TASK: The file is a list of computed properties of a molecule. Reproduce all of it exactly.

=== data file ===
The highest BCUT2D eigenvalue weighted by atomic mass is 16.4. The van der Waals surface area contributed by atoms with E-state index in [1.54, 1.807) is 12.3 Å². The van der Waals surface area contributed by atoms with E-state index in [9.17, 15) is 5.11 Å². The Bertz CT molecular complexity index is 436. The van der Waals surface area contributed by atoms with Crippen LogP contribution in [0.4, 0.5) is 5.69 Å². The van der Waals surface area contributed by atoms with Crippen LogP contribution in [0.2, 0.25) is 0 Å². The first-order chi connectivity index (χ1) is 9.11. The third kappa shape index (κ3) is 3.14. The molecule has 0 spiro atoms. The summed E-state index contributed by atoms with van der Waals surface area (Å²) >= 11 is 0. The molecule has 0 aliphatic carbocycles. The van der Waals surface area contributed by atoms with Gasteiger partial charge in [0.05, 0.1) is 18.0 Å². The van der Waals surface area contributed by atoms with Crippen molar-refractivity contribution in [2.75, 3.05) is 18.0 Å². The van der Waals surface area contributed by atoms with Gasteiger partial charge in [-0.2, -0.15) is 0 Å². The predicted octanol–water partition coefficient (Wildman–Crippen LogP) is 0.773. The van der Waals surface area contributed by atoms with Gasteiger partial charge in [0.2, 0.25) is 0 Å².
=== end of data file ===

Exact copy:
The highest BCUT2D eigenvalue weighted by atomic mass is 16.4. The van der Waals surface area contributed by atoms with E-state index in [1.54, 1.807) is 12.3 Å². The van der Waals surface area contributed by atoms with E-state index in [9.17, 15) is 5.11 Å². The Bertz CT molecular complexity index is 436. The van der Waals surface area contributed by atoms with Crippen LogP contribution in [0.4, 0.5) is 5.69 Å². The van der Waals surface area contributed by atoms with Crippen LogP contribution in [0.2, 0.25) is 0 Å². The first-order chi connectivity index (χ1) is 9.11. The third kappa shape index (κ3) is 3.14. The molecule has 0 spiro atoms. The summed E-state index contributed by atoms with van der Waals surface area (Å²) >= 11 is 0. The molecule has 0 aliphatic carbocycles. The van der Waals surface area contributed by atoms with Gasteiger partial charge in [0.05, 0.1) is 18.0 Å². The van der Waals surface area contributed by atoms with Crippen molar-refractivity contribution in [2.75, 3.05) is 18.0 Å². The van der Waals surface area contributed by atoms with Gasteiger partial charge in [-0.2, -0.15) is 0 Å². The predicted octanol–water partition coefficient (Wildman–Crippen LogP) is 0.773. The van der Waals surface area contributed by atoms with Gasteiger partial charge in [0.2, 0.25) is 0 Å².